, Large Format - Offset Printing - Labels -

What have you been doing with ENDURA Metallic Paper?

MASTERSON: I have a ranch up in Julian, California. It is beautiful, and I always have such great scenes up there. I always wanted to bring up an 8 x 10 camera and start capturing images and enlarging them very, very large. I came across the [KODAK PROFESSIONAL DCS Pro 14n Digital] Camera that is 14 megapixels, and I started to take some shots that I would normally have wanted to do with an 8 x 10. I started blowing them up just to see how the resolution was, and they were coming out fantastically sharp.

When I went to a lab in San Diego, DPI Direct, they showed me the ENDURA Metallic Paper and told me what the longevity* of it was. I was truly impressed. We ran some tests, and ENDURA [Metallic Paper] and digital is just a marriage made in heaven. So we started to blow them up, putting them on board and framing them. I have produced probably 50 prints right now that are exhibition quality. I did an exhibition with a restaurant here sponsored in part by Korbel and Maserati-Ferrari. It was to benefit the Susan G. Komen Breast Cancer Foundation. We auctioned off probably three prints that went for close to $22,000 total. Then on top of that I sold close to $38,000 in prints.

Did working with ENDURA Metallic Paper inspire you to start selling art prints?
MASTERSON: Well, first of all, the camera gave me the ability to enlarge high-quality images on glossy stock. And the ENDURA Metallic Paper took it from a photo print to more of a fine art print.

Tell us about an image in particular that blew you away.
MASTERSON: “Phantom,” photo of tissue paper that was crumpled and then laid out on a light table. On the computer, I inverted the image into a negative. What I have found is that with the ENDURA Metallic Paper, the blacks are really saturated. I mean, they go black, almost like ENDURA Metallic Paper absorbs light rather than reflects it, so I get very rich blacks. When I go to the highlights and mid tones, that paper, with its metallic sources, causes the image to almost dance on the surface. That is really impressive. When you are looking at it on the screen here, flat on your computer, it does’nt even do it justice.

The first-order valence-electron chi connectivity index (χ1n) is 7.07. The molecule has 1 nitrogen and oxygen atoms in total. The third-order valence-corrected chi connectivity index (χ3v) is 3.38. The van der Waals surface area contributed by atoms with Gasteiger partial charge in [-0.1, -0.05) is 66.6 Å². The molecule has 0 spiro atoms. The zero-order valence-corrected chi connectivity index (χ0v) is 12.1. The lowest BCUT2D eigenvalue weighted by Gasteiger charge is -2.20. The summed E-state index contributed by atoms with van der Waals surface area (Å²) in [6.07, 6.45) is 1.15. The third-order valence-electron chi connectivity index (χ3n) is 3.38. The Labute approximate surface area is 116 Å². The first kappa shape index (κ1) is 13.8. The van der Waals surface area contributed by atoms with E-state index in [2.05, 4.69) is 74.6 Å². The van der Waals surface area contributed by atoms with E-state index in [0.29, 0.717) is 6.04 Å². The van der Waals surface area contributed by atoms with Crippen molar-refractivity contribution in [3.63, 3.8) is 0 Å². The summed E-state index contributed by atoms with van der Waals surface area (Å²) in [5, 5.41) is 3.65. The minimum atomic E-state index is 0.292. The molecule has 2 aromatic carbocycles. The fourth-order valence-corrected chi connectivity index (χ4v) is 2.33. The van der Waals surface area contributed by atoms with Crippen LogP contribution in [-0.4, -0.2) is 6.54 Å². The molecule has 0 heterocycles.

How do the prints stand up to being mounted and displayed?
MASTERSON: Actually, when I sell the ENDURA Metallic prints, I use the fact that the image has 200 years of life* as a marketing hook. When someone sees the print, I tell them it will last longer than the Declaration of Independence* without the care.

I will tell you what else, I had a big display in a museum and a light that was hanging over a print to illuminate it fell and hit the print, and it did nothing to it; didn’t even put a scratch on the print. I mount these and put them in frames, but I do not put them under glass because the gloss is so high. Though ENDURA [Metallic Paper] can scratch, I found that it is durable.

So what’s your next project with ENDURA Metallic Paper?
MASTERSON: One of the other things that I am doing is designing a coffee table book of these images. It is going to be 11″ x 17″ in size and we have some layouts that we are working with now. It is all Kodak stuff. I’m only thinking about printing 1,000 of these. Also, I sent some pictures away to the Metropolitan Museum of Art, and they are under review. So we may get some work hanging in there, which would be great.

*ENDURA Metallic Papers state-of-the-art image stability is 100 years in typical home display, 200 years in dark storage, and one to five years for commercial display, based on product application including specific light levels and temperature conditions, testing conducted as specified in ANSI Publication IT9.9-1996 and ISO Publication 10977, Stability of Colour Photographic Images…Methods for Measuring, including use of illustrative endpoint criteria of 30% dye fade.